How you respond to a natural disaster can make a tremendous difference in how soon you get back in business and how smooth the claims process can be. Here’s some advice on how to respond if you’ve just been hit by a hurricane or are in the path of one.
Three ferocious hurricanes just blindsided many property owners in the United States, though blindsided might be too strong a term. Financial executives, along with everyone else, had seen the weather forecasts. And natural disaster seems more common these days.
In fact, last year global natural disasters combined to cause economic losses of $210 billion, an amount 21 percent above the 16-year average of $174 billion, according to Aon Benfield. The 2016 losses were attributed to 315 separate events, compared to an average of 271. Given the realities of the climate, no one’s expecting natural disasters to tail off.
So, wherever you are in the world, you could be next.
In addition to claiming lives and destroying homes, catastrophes disrupt businesses that people depend on for survival – e.g., hospitals, drug companies, communication providers, power generators, food distributors, contractors, and everyday employers who supply their staff with cash – often the only viable financial instrument in a disaster.
There are two ways hurricanes can disrupt a business:
- Directly: Wind can blow commercial property down and rip it apart. Ensuing flood can ruin raw materials, products, records, driveways, furniture, data centers and more.
- Indirectly: While your company’s property may survive the direct effects of a hurricane, the storm can still cause lengthy interruptions to your business operations due to damage to: your key suppliers’ and customers’ operations; critical services such as electricity, fuel, water and data; and the transportation networks around you.
A hurricane strikes. What now?
How you respond to a natural disaster can make a tremendous difference in how soon you get back in business and how smooth the claims process can be. Here’s some advice on how to respond if you’ve just been hit by a hurricane or are in the path of one:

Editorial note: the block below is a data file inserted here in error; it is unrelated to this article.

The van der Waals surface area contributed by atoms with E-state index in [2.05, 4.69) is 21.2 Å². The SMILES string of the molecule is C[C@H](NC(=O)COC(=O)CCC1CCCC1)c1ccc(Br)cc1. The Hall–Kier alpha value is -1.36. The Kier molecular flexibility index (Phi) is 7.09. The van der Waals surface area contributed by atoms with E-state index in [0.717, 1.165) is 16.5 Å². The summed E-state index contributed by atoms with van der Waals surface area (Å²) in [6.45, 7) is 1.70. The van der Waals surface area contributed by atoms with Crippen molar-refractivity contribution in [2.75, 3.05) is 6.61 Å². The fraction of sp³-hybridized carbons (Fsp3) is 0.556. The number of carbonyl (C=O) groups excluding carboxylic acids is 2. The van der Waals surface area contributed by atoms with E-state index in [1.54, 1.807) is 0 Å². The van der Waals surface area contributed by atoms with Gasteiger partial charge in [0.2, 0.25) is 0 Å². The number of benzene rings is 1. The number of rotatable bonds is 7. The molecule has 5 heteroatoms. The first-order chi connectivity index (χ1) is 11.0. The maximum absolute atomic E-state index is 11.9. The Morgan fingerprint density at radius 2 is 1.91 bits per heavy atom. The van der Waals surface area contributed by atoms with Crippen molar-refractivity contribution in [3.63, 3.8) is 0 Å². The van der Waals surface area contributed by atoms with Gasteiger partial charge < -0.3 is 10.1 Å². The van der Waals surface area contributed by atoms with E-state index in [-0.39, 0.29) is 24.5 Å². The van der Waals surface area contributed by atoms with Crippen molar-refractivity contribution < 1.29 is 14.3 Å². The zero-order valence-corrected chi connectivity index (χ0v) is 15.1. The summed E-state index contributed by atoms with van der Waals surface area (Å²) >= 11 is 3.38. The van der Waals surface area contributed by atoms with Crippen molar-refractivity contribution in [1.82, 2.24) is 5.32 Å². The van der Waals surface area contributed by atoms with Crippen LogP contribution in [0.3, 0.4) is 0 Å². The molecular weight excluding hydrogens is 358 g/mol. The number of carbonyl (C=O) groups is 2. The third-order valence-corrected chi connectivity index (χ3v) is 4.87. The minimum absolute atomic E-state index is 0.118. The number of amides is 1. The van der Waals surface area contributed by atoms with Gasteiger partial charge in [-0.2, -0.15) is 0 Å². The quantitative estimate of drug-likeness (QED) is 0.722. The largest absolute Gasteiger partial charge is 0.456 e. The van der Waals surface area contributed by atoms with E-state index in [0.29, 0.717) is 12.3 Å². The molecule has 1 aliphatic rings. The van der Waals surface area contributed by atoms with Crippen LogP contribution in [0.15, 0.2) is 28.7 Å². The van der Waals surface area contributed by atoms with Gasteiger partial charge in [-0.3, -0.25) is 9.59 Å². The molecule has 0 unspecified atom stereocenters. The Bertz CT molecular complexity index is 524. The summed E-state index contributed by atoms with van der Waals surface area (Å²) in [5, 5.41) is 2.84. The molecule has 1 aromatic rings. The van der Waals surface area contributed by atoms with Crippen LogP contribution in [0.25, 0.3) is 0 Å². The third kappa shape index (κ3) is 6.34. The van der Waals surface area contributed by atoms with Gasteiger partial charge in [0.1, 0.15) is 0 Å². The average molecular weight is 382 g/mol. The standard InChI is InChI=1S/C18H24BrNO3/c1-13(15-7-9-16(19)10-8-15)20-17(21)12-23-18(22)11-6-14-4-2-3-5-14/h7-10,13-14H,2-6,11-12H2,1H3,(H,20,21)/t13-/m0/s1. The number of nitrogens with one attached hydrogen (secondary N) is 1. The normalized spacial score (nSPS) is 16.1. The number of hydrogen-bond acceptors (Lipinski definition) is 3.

- Consult your pre-loss plan: If you have a pre-loss plan and a dedicated internal crisis response team, congratulations. Activate the plan, trust the team, and be ready to make adjustments as conditions warrant. Some common elements in a pre-loss plan are among the next nine items.
- Check on employees: First, track down your people to ensure they’re all safe. Remember that they will have been affected by the same event and may be dealing with their own crises.
- Document losses: Next, focus on ensuring everything is documented: the physical damage, the effects on your business, and the expenses you’re incurring to respond and recover. Generally, you’ll be thinking along two potentially overlapping tracks: property damage and business disruption. If your company is untouched but a hurricane is wreaking havoc on your partners and the community, document those costs just as meticulously as if a tree caved in your roof.
- Know your insurance policy: The property insurance policy is the main vehicle by which financial recovery for the loss will take place. Refresh your memory on the terms, conditions, processes and deadlines. Hurricanes bring wind and flooding, but sometimes these hazards are separated in an insurance contract. Make sure you understand how your policy works.